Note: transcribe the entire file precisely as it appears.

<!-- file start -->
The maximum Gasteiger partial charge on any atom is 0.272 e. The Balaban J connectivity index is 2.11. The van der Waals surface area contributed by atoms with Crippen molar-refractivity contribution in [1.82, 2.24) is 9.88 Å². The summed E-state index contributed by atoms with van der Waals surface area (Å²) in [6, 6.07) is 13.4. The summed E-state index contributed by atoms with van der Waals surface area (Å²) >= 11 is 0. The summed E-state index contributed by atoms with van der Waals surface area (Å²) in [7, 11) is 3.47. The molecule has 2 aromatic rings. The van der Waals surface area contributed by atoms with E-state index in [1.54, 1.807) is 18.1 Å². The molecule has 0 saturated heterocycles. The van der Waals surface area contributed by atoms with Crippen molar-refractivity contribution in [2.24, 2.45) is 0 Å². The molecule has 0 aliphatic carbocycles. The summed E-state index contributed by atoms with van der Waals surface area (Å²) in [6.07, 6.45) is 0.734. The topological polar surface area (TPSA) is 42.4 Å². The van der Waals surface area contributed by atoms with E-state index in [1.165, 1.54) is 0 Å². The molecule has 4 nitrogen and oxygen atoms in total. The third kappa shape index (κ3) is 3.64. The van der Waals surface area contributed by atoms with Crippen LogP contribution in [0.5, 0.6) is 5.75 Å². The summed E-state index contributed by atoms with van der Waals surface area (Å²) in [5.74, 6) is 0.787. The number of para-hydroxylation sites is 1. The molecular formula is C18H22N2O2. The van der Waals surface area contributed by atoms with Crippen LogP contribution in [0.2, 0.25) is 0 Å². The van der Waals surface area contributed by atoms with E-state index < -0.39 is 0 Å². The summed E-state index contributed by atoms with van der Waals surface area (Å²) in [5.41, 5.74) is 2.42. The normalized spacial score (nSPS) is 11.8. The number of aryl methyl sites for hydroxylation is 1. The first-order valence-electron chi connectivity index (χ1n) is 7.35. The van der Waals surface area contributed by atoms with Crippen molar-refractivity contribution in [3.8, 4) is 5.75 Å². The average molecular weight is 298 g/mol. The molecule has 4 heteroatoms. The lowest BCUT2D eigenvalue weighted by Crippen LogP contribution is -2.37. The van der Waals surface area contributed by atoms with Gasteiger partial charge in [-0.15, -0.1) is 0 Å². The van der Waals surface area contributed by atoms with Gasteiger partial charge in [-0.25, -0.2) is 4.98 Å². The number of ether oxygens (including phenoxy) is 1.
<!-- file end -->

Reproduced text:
The maximum Gasteiger partial charge on any atom is 0.272 e. The Balaban J connectivity index is 2.11. The van der Waals surface area contributed by atoms with Crippen molar-refractivity contribution in [1.82, 2.24) is 9.88 Å². The summed E-state index contributed by atoms with van der Waals surface area (Å²) in [6, 6.07) is 13.4. The summed E-state index contributed by atoms with van der Waals surface area (Å²) >= 11 is 0. The summed E-state index contributed by atoms with van der Waals surface area (Å²) in [7, 11) is 3.47. The molecule has 2 aromatic rings. The van der Waals surface area contributed by atoms with E-state index in [1.54, 1.807) is 18.1 Å². The molecule has 0 saturated heterocycles. The van der Waals surface area contributed by atoms with Crippen molar-refractivity contribution in [2.24, 2.45) is 0 Å². The molecule has 0 aliphatic carbocycles. The summed E-state index contributed by atoms with van der Waals surface area (Å²) in [6.07, 6.45) is 0.734. The topological polar surface area (TPSA) is 42.4 Å². The van der Waals surface area contributed by atoms with E-state index in [1.165, 1.54) is 0 Å². The molecule has 4 nitrogen and oxygen atoms in total. The third kappa shape index (κ3) is 3.64. The van der Waals surface area contributed by atoms with Crippen LogP contribution in [0.5, 0.6) is 5.75 Å². The summed E-state index contributed by atoms with van der Waals surface area (Å²) in [5.74, 6) is 0.787. The number of para-hydroxylation sites is 1. The molecular formula is C18H22N2O2. The van der Waals surface area contributed by atoms with Crippen LogP contribution in [0.2, 0.25) is 0 Å². The van der Waals surface area contributed by atoms with E-state index < -0.39 is 0 Å². The summed E-state index contributed by atoms with van der Waals surface area (Å²) in [5.41, 5.74) is 2.42. The normalized spacial score (nSPS) is 11.8. The number of aryl methyl sites for hydroxylation is 1. The first-order valence-electron chi connectivity index (χ1n) is 7.35. The van der Waals surface area contributed by atoms with Crippen molar-refractivity contribution in [3.8, 4) is 5.75 Å². The average molecular weight is 298 g/mol. The molecule has 4 heteroatoms. The lowest BCUT2D eigenvalue weighted by Crippen LogP contribution is -2.37. The van der Waals surface area contributed by atoms with Gasteiger partial charge in [-0.15, -0.1) is 0 Å². The van der Waals surface area contributed by atoms with Gasteiger partial charge in [-0.25, -0.2) is 4.98 Å². The number of ether oxygens (including phenoxy) is 1.